Thanks for joining us again on our next installment. When we last left you, we were enjoying our rest day. Although - don't you find that the first enforced rest day is the hardest one to take? You've only done two days of climbing and you know you should rest, but...ohhh, you're so excited and just want to do one more day...
Anyway, we played it smart and it was lucky, because coach Cujes (me) had some brutality in store at one of the premiere cliffs on the island, the varied Odyssey.
It started cold and we were snug in our down jackets, and then fingertips were frozen on the limestone of the warmups. Circe 6b, Femio 6a+ and Laertes 5c+ were all dispatched by the crew.
"What was that one like Glenn?"
"Dunno - couldn't feel a thing!"
Next it was time for a crag tour to find the line which inspired. With about 50-60 classics of all grades to choose from, it wasn't hard. For Matt, the steep and thuggy Lucky Luca 7b beckoned. For Owen, it was the gently overhung, polished and pumpy Amorpha 7b. Glenn and Susy were seduced by the long and technical Dafni 7b. And me, well, I had an old project from the 2008 camp Marci Marc 7c+ - that super enduro mega line. One of the most coveted routes on Kalymnos.
Owen only had a couple of hangs on his first shot on Amorpha 7b (remember, this is the guy who is supposed to be climbing 6a/18 because of his wrist). Solid, solid effort up front. We spent a good while sussing the top crux and getting the sequence just right. On his second shot, he went right through cleanly to the rest 4m from the top, and even though he rested well, the forearms were out of juice for the deadpoint to the two finger pocket - one move shy of the top. Tragedy! Seriously though, don't you love a route that takes you right to the edge? What a perfect proj - he'll be back for it later in the camp.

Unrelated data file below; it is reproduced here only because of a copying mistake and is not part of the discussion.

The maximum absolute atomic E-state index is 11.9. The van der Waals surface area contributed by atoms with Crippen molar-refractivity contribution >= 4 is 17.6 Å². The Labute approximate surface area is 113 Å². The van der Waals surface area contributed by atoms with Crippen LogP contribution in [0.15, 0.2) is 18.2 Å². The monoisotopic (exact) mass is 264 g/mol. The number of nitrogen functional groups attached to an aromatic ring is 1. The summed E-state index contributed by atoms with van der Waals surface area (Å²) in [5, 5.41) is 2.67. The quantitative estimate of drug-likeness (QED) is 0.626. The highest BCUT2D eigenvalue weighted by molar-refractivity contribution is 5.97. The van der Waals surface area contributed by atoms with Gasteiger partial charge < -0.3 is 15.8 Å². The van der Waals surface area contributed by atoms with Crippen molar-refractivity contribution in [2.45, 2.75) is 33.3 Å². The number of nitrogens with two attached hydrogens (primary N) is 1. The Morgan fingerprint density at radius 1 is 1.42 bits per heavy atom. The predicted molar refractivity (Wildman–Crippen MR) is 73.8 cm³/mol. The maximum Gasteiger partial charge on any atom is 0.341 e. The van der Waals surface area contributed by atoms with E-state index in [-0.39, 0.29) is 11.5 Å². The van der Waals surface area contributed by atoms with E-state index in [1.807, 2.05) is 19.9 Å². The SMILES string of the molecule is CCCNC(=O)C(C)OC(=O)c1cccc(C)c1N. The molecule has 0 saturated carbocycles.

While Lucky Luca 7b may have "looked onsightable", it wasn't to be for Matt who discovered the start is mega bouldery on steep tufa snake pinches. Not surprising, he found some sweet kneebars and kneescums and came away with a smooth second shot send. Tidy work from the Coolum Kid.
Dafni 7b is a long and imposing, wandering line up a pure white sheet of limestone. Given Glenn's hardest route is 7a/23, the fact he got on this with no beta, placing the draws and working it out as he went was a bloody top effort. Susy then helped refine beta and they both had shots on it together. This is an ace way of figuring out a hard route, particularly if you both have different styles, as sometimes one person is better at unlocking the sequence and the other person benefits from that. Super fun. No sends, but good learnings and great progress. A potential goer for later in the trip.
So that leaves me on Marci Marc 7c+. The route is a full 30m long and overhangs about 10m or so. In 2008, I tried it several times, always avoiding the potential kneebar at half height. You have to climb out to it, put it in, and then climb back onto the line and I always thought it probably didn't allow much of a rest anyway. It certainly didn't feel good when I tried it. But here we are in 2010 and I'm in possession of our newly developed Upskill Friction kneebar pads, I thought it'd be wrong not to suit up and get into them. So I tried the kneebar and yep - pretty dang good with these pads! Second shot I climbed solidly from the ground, through to the kneebar, recovered, and then blitzed the crux. What a relief! 10m victory whipper from the top (thanks Susy's rope and Matt's soft catch) and I'm down.
After the big efforts on our projects, we hit the slabs for some no pressure fun. Sheree once again upped her tally of leading on routes such as Eumeo 4b, Argo 4c and Telemaco 5b, and we all played around on these fun slabs with cool features (big stones sticking out of the more weathered limestone).
Join us next time as we steepen things up at the dripping tufa wall of Ghost Kitchen!